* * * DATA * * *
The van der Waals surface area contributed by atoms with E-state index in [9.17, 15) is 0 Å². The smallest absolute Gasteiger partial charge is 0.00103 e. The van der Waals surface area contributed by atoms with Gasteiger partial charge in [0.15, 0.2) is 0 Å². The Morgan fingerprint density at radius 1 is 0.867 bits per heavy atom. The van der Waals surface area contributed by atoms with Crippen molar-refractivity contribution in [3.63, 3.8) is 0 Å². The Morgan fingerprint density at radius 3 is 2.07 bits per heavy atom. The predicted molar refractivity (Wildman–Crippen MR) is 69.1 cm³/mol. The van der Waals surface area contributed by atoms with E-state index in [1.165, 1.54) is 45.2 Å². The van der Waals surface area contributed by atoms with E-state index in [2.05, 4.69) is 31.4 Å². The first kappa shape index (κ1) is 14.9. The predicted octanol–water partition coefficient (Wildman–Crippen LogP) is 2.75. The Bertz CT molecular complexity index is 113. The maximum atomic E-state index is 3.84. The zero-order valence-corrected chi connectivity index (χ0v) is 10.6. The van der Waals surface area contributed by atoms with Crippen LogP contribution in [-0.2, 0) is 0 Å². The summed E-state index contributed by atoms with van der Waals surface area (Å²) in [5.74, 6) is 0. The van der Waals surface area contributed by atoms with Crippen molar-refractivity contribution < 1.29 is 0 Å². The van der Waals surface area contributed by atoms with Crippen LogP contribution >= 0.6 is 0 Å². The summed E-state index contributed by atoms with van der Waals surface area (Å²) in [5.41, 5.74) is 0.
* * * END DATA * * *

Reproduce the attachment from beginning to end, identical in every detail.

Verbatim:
The van der Waals surface area contributed by atoms with E-state index in [9.17, 15) is 0 Å². The smallest absolute Gasteiger partial charge is 0.00103 e. The van der Waals surface area contributed by atoms with Gasteiger partial charge in [0.15, 0.2) is 0 Å². The Morgan fingerprint density at radius 1 is 0.867 bits per heavy atom. The van der Waals surface area contributed by atoms with Crippen molar-refractivity contribution in [3.63, 3.8) is 0 Å². The Morgan fingerprint density at radius 3 is 2.07 bits per heavy atom. The predicted molar refractivity (Wildman–Crippen MR) is 69.1 cm³/mol. The van der Waals surface area contributed by atoms with E-state index in [1.165, 1.54) is 45.2 Å². The van der Waals surface area contributed by atoms with E-state index in [2.05, 4.69) is 31.4 Å². The first kappa shape index (κ1) is 14.9. The predicted octanol–water partition coefficient (Wildman–Crippen LogP) is 2.75. The Bertz CT molecular complexity index is 113. The maximum atomic E-state index is 3.84. The zero-order valence-corrected chi connectivity index (χ0v) is 10.6. The van der Waals surface area contributed by atoms with Crippen LogP contribution in [-0.2, 0) is 0 Å². The summed E-state index contributed by atoms with van der Waals surface area (Å²) in [5.74, 6) is 0. The van der Waals surface area contributed by atoms with Crippen molar-refractivity contribution < 1.29 is 0 Å². The van der Waals surface area contributed by atoms with Crippen LogP contribution >= 0.6 is 0 Å². The summed E-state index contributed by atoms with van der Waals surface area (Å²) in [5.41, 5.74) is 0.